Recession Watch: Eurozone Beats GDP Estimates But Its Largest Economy Germany Reports 0% Growth

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Siladitya Ray   Forbes U.S. Staff

Recession Watch: Eurozone Beats GDP Estimates But Its Largest Economy Germany Reports 0% Growth

Topline

The eurozone’s second quarter GDP growth beat analyst estimates but Germany—the region’s largest economy—stagnated, highlighting uneven growth in the region which continues to face record inflation and uncertainty around energy supplies amid Russia’s war in Ukraine.

Key Facts

According to data published by the EU’s statistical office Eurostat, GDP in the 19 nations using the euro grew 0.7% comfortably beating out analyst estimates of 0.2% growth.

Spain and Italy recorded strong growth numbers of 1.1% and 1% respectively, aided by the return of tourists to the country during the summer after the end of Covid lockdowns, Bloomberg reported.

France, whose economy contracted 0.2% in the first quarter, also beat estimates reporting 0.5% growth in Q2.

The Eurozone’s largest economy remained a major outlier, however, reporting 0% GDP growth as its industry continues to face the threat of a potential gas cut off by Russia during the critical winter months.

Austria reported GDP growth of 0.5% for the quarter while Portugal’s economy shrank by 0.2% during the same period.

Big Number

8.9%. That is the Eurozone’s rate of annual inflation for the month of July 2022, Eurostat reported on Friday. This is an all time record high for the region, up from the previous record of 8.6% reported last month. Energy inflation for the month stood at 39.7%, as the region faced a squeeze in the supply of energy from Russia as it retaliates against the bloc’s sanctions following its invasion of Ukraine.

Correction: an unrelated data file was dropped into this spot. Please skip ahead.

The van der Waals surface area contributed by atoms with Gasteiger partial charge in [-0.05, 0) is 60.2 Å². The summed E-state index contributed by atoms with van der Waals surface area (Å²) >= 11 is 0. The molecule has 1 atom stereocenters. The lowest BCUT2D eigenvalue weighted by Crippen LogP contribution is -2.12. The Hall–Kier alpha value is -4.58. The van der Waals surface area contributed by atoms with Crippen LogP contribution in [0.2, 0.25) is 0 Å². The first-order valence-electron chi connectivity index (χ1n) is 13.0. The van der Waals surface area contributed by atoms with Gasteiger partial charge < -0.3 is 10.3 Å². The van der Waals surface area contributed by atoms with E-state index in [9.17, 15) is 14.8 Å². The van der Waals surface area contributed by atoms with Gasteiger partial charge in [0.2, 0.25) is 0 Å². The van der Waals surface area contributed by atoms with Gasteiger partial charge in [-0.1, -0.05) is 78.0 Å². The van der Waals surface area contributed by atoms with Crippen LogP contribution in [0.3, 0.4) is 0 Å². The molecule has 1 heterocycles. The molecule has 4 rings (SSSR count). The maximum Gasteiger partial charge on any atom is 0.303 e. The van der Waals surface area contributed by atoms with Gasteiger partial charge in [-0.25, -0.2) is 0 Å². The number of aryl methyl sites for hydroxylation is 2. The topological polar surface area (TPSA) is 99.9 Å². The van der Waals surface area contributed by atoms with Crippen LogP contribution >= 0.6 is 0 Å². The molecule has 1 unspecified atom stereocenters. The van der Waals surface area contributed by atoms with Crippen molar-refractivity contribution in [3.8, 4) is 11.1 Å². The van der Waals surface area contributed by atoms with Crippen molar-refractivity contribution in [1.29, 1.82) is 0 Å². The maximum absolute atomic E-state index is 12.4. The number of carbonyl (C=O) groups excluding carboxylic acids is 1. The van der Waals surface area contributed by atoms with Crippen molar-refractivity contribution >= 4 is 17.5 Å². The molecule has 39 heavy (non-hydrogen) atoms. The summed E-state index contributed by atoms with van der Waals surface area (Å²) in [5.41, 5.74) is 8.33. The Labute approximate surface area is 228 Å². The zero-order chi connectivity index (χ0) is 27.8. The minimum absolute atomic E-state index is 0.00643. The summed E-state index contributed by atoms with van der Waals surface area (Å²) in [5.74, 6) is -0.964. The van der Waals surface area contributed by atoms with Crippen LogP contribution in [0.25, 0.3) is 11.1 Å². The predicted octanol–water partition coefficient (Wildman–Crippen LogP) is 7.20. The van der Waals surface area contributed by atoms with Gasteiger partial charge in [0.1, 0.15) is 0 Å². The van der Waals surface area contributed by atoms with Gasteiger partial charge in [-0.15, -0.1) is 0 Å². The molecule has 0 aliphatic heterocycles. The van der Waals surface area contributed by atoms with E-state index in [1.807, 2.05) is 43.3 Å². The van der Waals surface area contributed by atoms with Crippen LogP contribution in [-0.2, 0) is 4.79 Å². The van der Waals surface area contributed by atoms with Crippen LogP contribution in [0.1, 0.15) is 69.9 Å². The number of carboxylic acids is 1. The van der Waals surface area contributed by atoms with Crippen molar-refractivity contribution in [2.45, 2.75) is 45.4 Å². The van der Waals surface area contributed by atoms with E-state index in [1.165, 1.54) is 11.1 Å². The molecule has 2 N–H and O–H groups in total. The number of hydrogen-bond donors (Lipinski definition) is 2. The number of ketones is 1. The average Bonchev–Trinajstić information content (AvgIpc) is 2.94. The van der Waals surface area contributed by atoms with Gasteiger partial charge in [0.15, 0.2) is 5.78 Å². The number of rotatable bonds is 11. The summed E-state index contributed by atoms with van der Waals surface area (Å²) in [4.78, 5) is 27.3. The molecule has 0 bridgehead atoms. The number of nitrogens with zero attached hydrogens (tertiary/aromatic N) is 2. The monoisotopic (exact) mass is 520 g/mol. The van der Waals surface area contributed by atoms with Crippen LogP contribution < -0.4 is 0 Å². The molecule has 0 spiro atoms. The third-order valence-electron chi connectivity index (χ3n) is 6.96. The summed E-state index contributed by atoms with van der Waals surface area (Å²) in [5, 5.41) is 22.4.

Crucial Quote

Germany attributed its zero growth to challenges to the global economy, “ said: including the Covid-19 pandemic, interruptions in supply chains and the war in Ukraine.”

Key Background 

Despite unexpectedly positive numbers, the region continues to face a threat of recession as it braces for a possible shutdown of natural gas supply from Russia. Supply of Russian natural gas—which is critical for German industry and an essential means of electricity generation in several EU nations—through the key Nord Stream 1 pipeline slowed to 20% of its overall capacity earlier this week as Russian officials blamed equipment problems. Prior to that, members of the European Union agreed to cut their usage of gas by as much as 15% until March 2023, to help tide over the current supply crunch. Last month, Germany’s economy minister Robert Habeck warned that Russia’s throttling of supplies could trigger a Lehman Brothers-style collapse of the continent’s energy sector.

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Siladitya Ray   Forbes U.S. Staff

I am a Breaking News Reporter at Forbes, with a focus on covering important tech policy and business news. Graduated from Columbia University with an MA in Business and Economics Journalism in 2019. Worked as a journalist in New Delhi, India from 2014 to 2018.